Gallery spaces and home to the School of Media.
The opening of the new Edward Street building as the new home of the School of Media, brings with it a whole host of new projects and development opportunities.
The first of these is already apparent in the 7th edition of the Photoworks Biennial exhibition (1 – 30 October, http://2016.bpb.org.uk), . This is a major event and one which Director of Photoworks and the Brighton Photo Biennial Celia Davies feels is ‘like a turning point– the first time the university has had the opportunity to contribute as a major venue - for students and people from the local community as well as international Biennial visitors to see what’s happening around the city in terms of photography, which is really developmental.’
Edward Street is hosting ‘The Dandy Lion Project’, curated by Shantrelle P. Lewis, which explores global expressions of the Black Dandy phenomenon against the backdrop of contemporary life, through over 130 works by 30 different photographers.
With the ‘Dandy Lion Project’ Lewis explores the tension between the accessibility of fashion & style photography and the very real socio-political attitudes that the photographs examine – a reminder of what a powerful tool photography can be, and part of the attraction of the exhibition for Davies: ‘A biennial has, of course, to be serious and rigorous in what it’s investigating but I am also interested in a wider community entering into the discussion and so I wanted to play with what photography does really well, which is its duality of appearing seemingly familiar whilst actually being incredibly active in shaping our own ideas.’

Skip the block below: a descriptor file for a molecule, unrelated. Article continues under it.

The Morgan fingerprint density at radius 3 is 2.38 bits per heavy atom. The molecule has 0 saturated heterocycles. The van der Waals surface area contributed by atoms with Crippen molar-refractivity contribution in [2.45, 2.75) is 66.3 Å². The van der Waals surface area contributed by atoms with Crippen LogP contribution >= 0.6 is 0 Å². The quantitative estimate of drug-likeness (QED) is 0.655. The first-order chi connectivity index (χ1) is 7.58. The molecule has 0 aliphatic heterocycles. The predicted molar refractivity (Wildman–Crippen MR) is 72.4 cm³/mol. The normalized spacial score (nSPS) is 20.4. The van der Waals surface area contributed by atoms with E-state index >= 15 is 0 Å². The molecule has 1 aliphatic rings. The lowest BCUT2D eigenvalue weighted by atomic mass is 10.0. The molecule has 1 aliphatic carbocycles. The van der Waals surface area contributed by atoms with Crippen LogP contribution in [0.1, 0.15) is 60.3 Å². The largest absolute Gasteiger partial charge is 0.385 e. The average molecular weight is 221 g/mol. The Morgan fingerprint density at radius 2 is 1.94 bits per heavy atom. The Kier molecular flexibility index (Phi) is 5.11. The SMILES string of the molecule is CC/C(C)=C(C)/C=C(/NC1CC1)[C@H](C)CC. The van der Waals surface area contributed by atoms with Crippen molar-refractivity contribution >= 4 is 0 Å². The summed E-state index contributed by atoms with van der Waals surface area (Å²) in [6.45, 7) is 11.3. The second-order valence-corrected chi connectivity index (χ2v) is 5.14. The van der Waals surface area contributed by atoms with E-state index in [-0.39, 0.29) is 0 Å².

The building is also showing an installation by Nigel Shafran, Fashion shows. whichcombines unexpected images and objects that provide an alternative view into notions of beauty as circulated by the fashion photography industry. By utilising the proximity to the college’s existing Dorset Place exhibition space, visitors can see three different parts of the biennial programme within a very small area. Added to this, an information hub, through which Photoworks sells books, enables a dialogue to take place about the organisation’s role as a national photography development agency.
The biennial is the first in a series of exciting exhibitions coming to Edward Street; it will be followed by CREAM 16, an annual showcase of some of the most talented of the year’s photography graduates’ work in November and an exhibition by the Royal Photographic Society in December. Francis Hodgson, Professor in the Culture of Photography, feels that Edward Street gives the university, in addition to an exhibition space that meets professional standards, a real sense of a department coming together in a very well equipped building. Following the photography department’s recent move into the School of Media, photography has found its home by becoming part of a central hub with many advantages for the field. This allows the interlinking of future research, teaching and engagement projects. Hodgson said: ‘There’s no doubt that making almost an “industrial hub” centred around photography allows the university to begin to cover the full breadth of the medium’s artistic form and practice.’
Hodgson feels that while the photography department already has a ‘very high reputation’, the University of Brighton now has the opportunity of becoming one of the top UK institutions, encouraging specialisation whilst further enhancing its broader reputation for excellence.